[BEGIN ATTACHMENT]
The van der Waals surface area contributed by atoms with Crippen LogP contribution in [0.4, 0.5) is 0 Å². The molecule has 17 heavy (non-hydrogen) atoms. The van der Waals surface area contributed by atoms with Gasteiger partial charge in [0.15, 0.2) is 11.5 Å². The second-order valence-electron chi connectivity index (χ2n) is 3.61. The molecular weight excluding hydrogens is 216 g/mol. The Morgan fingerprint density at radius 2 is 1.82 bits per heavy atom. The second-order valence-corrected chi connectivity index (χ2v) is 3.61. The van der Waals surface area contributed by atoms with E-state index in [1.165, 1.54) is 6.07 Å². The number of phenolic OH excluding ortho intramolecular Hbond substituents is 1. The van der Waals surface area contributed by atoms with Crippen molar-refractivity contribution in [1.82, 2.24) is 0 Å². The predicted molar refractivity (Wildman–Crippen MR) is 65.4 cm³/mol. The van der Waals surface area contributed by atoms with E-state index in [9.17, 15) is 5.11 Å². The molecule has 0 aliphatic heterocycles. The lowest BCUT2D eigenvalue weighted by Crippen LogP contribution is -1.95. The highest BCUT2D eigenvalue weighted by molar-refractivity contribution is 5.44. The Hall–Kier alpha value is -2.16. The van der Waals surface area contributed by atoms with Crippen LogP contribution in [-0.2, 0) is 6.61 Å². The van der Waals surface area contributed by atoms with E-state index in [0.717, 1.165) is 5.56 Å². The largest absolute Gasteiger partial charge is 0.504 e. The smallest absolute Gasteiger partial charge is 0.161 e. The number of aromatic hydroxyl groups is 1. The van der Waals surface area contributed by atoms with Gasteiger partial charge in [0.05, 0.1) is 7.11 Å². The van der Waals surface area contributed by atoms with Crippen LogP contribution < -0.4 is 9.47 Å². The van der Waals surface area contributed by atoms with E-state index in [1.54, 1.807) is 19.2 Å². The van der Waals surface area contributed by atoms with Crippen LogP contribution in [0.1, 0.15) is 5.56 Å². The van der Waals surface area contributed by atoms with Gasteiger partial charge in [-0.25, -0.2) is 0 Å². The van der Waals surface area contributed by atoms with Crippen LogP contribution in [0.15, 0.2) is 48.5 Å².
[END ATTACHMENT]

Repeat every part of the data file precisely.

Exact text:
The van der Waals surface area contributed by atoms with Crippen LogP contribution in [0.4, 0.5) is 0 Å². The molecule has 17 heavy (non-hydrogen) atoms. The van der Waals surface area contributed by atoms with Gasteiger partial charge in [0.15, 0.2) is 11.5 Å². The second-order valence-electron chi connectivity index (χ2n) is 3.61. The molecular weight excluding hydrogens is 216 g/mol. The Morgan fingerprint density at radius 2 is 1.82 bits per heavy atom. The second-order valence-corrected chi connectivity index (χ2v) is 3.61. The van der Waals surface area contributed by atoms with E-state index in [1.165, 1.54) is 6.07 Å². The number of phenolic OH excluding ortho intramolecular Hbond substituents is 1. The van der Waals surface area contributed by atoms with Crippen molar-refractivity contribution in [1.82, 2.24) is 0 Å². The predicted molar refractivity (Wildman–Crippen MR) is 65.4 cm³/mol. The van der Waals surface area contributed by atoms with E-state index in [9.17, 15) is 5.11 Å². The molecule has 0 aliphatic heterocycles. The lowest BCUT2D eigenvalue weighted by Crippen LogP contribution is -1.95. The highest BCUT2D eigenvalue weighted by molar-refractivity contribution is 5.44. The Hall–Kier alpha value is -2.16. The van der Waals surface area contributed by atoms with Crippen LogP contribution in [-0.2, 0) is 6.61 Å². The van der Waals surface area contributed by atoms with E-state index in [0.717, 1.165) is 5.56 Å². The largest absolute Gasteiger partial charge is 0.504 e. The smallest absolute Gasteiger partial charge is 0.161 e. The number of aromatic hydroxyl groups is 1. The van der Waals surface area contributed by atoms with Gasteiger partial charge in [0.05, 0.1) is 7.11 Å². The van der Waals surface area contributed by atoms with Crippen LogP contribution < -0.4 is 9.47 Å². The van der Waals surface area contributed by atoms with E-state index in [1.54, 1.807) is 19.2 Å². The van der Waals surface area contributed by atoms with Crippen LogP contribution in [0.1, 0.15) is 5.56 Å². The van der Waals surface area contributed by atoms with Gasteiger partial charge in [-0.25, -0.2) is 0 Å². The van der Waals surface area contributed by atoms with Crippen LogP contribution in [0.15, 0.2) is 48.5 Å².